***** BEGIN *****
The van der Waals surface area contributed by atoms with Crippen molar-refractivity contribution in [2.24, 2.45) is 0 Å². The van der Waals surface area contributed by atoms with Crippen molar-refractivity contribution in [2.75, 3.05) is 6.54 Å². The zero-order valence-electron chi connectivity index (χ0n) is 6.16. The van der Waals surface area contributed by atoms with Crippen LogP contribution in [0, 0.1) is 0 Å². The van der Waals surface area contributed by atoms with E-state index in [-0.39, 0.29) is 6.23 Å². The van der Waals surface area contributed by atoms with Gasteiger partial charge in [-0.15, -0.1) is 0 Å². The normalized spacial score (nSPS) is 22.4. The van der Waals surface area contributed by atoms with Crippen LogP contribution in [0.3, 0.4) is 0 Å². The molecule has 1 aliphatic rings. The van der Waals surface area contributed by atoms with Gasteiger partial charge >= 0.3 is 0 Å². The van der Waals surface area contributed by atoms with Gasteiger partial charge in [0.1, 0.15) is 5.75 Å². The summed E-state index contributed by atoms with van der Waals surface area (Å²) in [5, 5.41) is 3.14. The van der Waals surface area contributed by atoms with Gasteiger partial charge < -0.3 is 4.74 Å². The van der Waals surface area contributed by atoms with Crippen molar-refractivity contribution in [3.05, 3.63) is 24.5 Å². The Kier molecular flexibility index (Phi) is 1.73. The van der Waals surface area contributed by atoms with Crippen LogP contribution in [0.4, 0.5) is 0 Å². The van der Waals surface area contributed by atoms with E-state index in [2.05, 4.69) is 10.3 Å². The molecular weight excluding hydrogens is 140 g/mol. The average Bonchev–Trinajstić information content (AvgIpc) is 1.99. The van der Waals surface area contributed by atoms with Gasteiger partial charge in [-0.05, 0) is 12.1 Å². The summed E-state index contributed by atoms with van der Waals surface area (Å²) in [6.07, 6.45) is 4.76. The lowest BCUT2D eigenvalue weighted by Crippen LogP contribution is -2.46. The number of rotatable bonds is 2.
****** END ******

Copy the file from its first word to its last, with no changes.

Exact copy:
The van der Waals surface area contributed by atoms with Crippen molar-refractivity contribution in [2.24, 2.45) is 0 Å². The van der Waals surface area contributed by atoms with Crippen molar-refractivity contribution in [2.75, 3.05) is 6.54 Å². The zero-order valence-electron chi connectivity index (χ0n) is 6.16. The van der Waals surface area contributed by atoms with Crippen LogP contribution in [0, 0.1) is 0 Å². The van der Waals surface area contributed by atoms with E-state index in [-0.39, 0.29) is 6.23 Å². The van der Waals surface area contributed by atoms with Gasteiger partial charge in [-0.15, -0.1) is 0 Å². The normalized spacial score (nSPS) is 22.4. The van der Waals surface area contributed by atoms with Crippen LogP contribution in [0.3, 0.4) is 0 Å². The molecule has 1 aliphatic rings. The van der Waals surface area contributed by atoms with Gasteiger partial charge >= 0.3 is 0 Å². The van der Waals surface area contributed by atoms with Gasteiger partial charge in [0.1, 0.15) is 5.75 Å². The summed E-state index contributed by atoms with van der Waals surface area (Å²) in [5, 5.41) is 3.14. The van der Waals surface area contributed by atoms with Gasteiger partial charge < -0.3 is 4.74 Å². The van der Waals surface area contributed by atoms with Crippen molar-refractivity contribution in [3.05, 3.63) is 24.5 Å². The Kier molecular flexibility index (Phi) is 1.73. The van der Waals surface area contributed by atoms with Crippen LogP contribution in [0.4, 0.5) is 0 Å². The van der Waals surface area contributed by atoms with E-state index in [2.05, 4.69) is 10.3 Å². The molecular weight excluding hydrogens is 140 g/mol. The average Bonchev–Trinajstić information content (AvgIpc) is 1.99. The van der Waals surface area contributed by atoms with Gasteiger partial charge in [-0.05, 0) is 12.1 Å². The summed E-state index contributed by atoms with van der Waals surface area (Å²) in [6.07, 6.45) is 4.76. The lowest BCUT2D eigenvalue weighted by Crippen LogP contribution is -2.46. The number of rotatable bonds is 2.